Britain said on Thursday it was making up to 18 more sites available for the next generation of nuclear power stations and signalled an acceleration of its plans for new reactors.
The UK’s Nuclear Decommissioning Authority (NDA), which owns 18 sites including two with operational reactors, issued a notice giving operators four weeks to pick the assets they wanted.
And Business Secretary John Hutton said he expected the new generation of nuclear power stations to supply much more of the country’s electricity than the current 19 percent.
The government gave the go-ahead to a new generation of reactors in January, setting no limits on nuclear expansion and adding momentum to atomic energy’s worldwide renaissance.
The nuclear industry estimates it could have new plants up and running by 2017, but all but one of the existing 10 sites are scheduled to close by 2023.
“Interest in building new nuclear power stations in the UK is strong,” Hutton said in a statement.
“It’s welcome that the NDA is making its significant land and other assets available to the market,” he added.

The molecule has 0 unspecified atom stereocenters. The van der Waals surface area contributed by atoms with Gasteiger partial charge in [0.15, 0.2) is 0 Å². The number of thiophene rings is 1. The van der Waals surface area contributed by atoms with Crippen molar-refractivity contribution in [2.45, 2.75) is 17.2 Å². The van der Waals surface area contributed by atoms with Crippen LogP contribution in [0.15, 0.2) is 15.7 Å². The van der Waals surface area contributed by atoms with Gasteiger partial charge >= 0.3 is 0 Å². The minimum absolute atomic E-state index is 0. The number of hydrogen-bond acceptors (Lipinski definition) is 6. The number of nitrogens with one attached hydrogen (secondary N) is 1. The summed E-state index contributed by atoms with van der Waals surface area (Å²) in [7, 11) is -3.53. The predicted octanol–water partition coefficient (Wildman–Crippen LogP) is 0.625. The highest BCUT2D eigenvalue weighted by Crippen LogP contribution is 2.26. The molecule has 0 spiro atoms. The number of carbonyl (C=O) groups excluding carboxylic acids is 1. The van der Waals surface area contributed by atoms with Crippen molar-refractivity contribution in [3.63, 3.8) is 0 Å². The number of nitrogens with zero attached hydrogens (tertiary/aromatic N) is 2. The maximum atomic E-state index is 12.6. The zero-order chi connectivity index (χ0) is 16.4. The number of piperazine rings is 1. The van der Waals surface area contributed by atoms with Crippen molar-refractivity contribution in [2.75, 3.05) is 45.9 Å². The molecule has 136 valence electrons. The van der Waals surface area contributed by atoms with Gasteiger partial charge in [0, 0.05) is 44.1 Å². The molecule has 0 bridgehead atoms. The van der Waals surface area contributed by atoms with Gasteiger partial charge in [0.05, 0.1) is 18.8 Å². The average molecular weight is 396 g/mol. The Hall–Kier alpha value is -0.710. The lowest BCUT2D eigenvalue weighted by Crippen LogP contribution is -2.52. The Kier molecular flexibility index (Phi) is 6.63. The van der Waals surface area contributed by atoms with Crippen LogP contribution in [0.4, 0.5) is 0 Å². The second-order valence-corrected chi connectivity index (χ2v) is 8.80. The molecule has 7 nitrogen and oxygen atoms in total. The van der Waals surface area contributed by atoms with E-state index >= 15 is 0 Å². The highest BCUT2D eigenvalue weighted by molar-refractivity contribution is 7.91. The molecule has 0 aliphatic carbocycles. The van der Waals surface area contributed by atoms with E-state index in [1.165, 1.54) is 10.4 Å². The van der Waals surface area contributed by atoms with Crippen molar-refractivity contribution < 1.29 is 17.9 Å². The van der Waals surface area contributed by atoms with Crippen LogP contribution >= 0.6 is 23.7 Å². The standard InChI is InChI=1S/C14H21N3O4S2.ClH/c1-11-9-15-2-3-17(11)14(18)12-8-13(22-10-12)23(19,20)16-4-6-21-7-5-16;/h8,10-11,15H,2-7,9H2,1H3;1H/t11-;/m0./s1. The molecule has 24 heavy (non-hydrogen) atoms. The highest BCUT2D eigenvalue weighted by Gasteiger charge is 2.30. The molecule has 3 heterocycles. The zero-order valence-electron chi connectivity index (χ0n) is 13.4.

Until now, the only sites that were clearly available were eight belonging to British Energy, which is in talks to build more with a number of other power firms including Centrica, Germany’s E.ON of France.
Hutton told the Financial Times on Thursday he wanted to see an increase in nuclear power’s contribution to British electricity and he wanted it as soon as possible.
“We need the maximum contribution from nuclear sources in the next 10 to 15 years,” Hutton said, adding that it should increase beyond the current 19 percent share.
“That’s the ambition we should have… I’d be very disappointed if it’s not significantly above the current level,” he was quoted as saying.
“If we can accelerate the time-scale, we should,” he added. “We’ve got to be completely serious about this… we should keep our foot down on the pedal.” He also said the government may sell its stake in British Energy, worth over 2 billion pounds ($3.99 billion).
“We have to consider for the medium term what view we should take about holding on to these shares,” he was quoted by the FT as saying.
British Energy shares rose 3.2 percent to 564-1/2 pence by 1628 GMT.